I have found that my research gets specific, then general again and so on, in a cycle. Here is a mix of resources that reflect both the general and specific of my iterative research. I had a brief conversation with my vice-principal this week about this course and the research that I hope to continue through to the end of this year, hopefully next. In that meeting, I commented on how much I have learned this term, just enough to know how little I actually know! Here’s to the continued journey.
Grande, S. (2008). Red pedagogy: The un-methodology. In N. Denzin, Y. Lincoln, & L. T.
Smith (Eds.), Handbook of critical and Indigenous methodologies, (pp. 233 – 254).
Thousand Oaks, CA: SAGE Publications.
Though there are a few pages missing in this google book version, the noble vision of this chapter is evident. Grande (2008) calls attention to the reality that Indigenous scholars and theorists have been focused on social issues in their communities and critical pedagogies have been overlooked. His chapter almost reads as a challenge to indigenous educators, as if he is daring you to grab hold of red pedagogy and see what happens.
McMullen, B. and Rohrback, A. (2003). Distance education in remote Aboriginal communities: Barriers, learning styles and best practices. Prince George, BC: College of New Caledonia Press.
I was absolutely elated to find this. I have been very impressed with McMullen on a professional level and was thrilled to see that he co-authored a book a few years back. A book that has a poignantly relevant topic. It is one of the few resources that I printed off. I hope it will be good enough to snuggle up with next to the fire this weekend, but I only found it today so can’t speak to it yet.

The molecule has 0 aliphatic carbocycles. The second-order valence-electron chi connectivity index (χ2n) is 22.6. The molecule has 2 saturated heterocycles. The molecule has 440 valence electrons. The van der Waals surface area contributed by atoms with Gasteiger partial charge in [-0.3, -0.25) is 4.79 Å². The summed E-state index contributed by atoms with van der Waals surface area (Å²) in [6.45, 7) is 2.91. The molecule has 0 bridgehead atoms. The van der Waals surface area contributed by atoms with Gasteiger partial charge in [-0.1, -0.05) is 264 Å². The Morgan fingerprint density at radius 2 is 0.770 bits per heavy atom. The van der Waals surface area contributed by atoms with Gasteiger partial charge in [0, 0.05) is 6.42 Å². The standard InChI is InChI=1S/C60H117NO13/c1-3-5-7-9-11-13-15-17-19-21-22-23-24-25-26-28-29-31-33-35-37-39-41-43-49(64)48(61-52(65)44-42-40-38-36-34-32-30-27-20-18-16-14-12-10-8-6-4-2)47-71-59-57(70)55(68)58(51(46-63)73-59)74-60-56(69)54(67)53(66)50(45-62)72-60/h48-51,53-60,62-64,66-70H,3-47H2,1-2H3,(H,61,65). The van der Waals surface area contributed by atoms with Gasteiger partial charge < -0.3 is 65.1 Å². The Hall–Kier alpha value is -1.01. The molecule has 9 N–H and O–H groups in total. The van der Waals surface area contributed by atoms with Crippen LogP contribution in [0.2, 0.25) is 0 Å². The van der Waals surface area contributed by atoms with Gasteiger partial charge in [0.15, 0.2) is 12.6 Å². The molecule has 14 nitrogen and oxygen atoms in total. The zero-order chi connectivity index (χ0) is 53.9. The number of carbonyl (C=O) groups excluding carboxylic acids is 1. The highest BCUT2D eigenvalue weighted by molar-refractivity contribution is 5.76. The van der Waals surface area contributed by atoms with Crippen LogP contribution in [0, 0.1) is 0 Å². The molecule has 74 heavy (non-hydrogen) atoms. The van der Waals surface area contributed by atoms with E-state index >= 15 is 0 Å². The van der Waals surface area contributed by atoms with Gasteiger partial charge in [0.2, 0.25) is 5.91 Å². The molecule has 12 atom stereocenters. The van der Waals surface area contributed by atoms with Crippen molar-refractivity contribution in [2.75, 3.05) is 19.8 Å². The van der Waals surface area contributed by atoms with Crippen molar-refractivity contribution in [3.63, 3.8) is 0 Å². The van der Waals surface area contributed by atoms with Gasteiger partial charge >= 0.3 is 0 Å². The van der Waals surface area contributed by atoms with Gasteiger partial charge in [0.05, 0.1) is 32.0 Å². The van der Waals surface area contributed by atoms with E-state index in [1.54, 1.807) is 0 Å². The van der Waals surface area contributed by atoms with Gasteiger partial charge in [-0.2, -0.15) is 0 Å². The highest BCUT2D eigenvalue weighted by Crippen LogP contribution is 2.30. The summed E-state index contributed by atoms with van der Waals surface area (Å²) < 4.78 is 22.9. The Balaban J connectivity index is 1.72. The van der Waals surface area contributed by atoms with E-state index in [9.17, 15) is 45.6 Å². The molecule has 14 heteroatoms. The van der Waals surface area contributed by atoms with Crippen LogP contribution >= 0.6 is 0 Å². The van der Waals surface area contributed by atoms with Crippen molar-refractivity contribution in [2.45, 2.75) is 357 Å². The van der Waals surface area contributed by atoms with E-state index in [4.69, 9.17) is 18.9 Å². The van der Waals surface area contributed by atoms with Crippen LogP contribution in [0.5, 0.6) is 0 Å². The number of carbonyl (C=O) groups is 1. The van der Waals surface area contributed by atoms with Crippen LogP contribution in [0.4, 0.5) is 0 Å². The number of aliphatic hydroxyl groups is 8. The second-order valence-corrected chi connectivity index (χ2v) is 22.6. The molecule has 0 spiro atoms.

Gooyers, B. (n.d.) Aboriginal Portal: Providing information and instruction to aboriginal distance students.
A simple guide for librarians in supporting Aboriginal distance students and a great reminder to instructional designers to not forget about their librarian or other student support services when designing a course.
C Pappas. (2014, November 26). The quintessential of the sociocultural learning theory. Retrieved from https://elearningindustry.com/sociocultural-learning-theory
An excellent reminder of the basics of Vygotsky’s theories. We so often apply his theory to early childhood education, forgetting that school aged children and adults are daily faced with learning new cultures and mindsets.
Indigenous and Northern Affairs Canada. (2015). Success stories.
I thought it appropriate to end on a positive note and provide a place where we can all go for inspiration.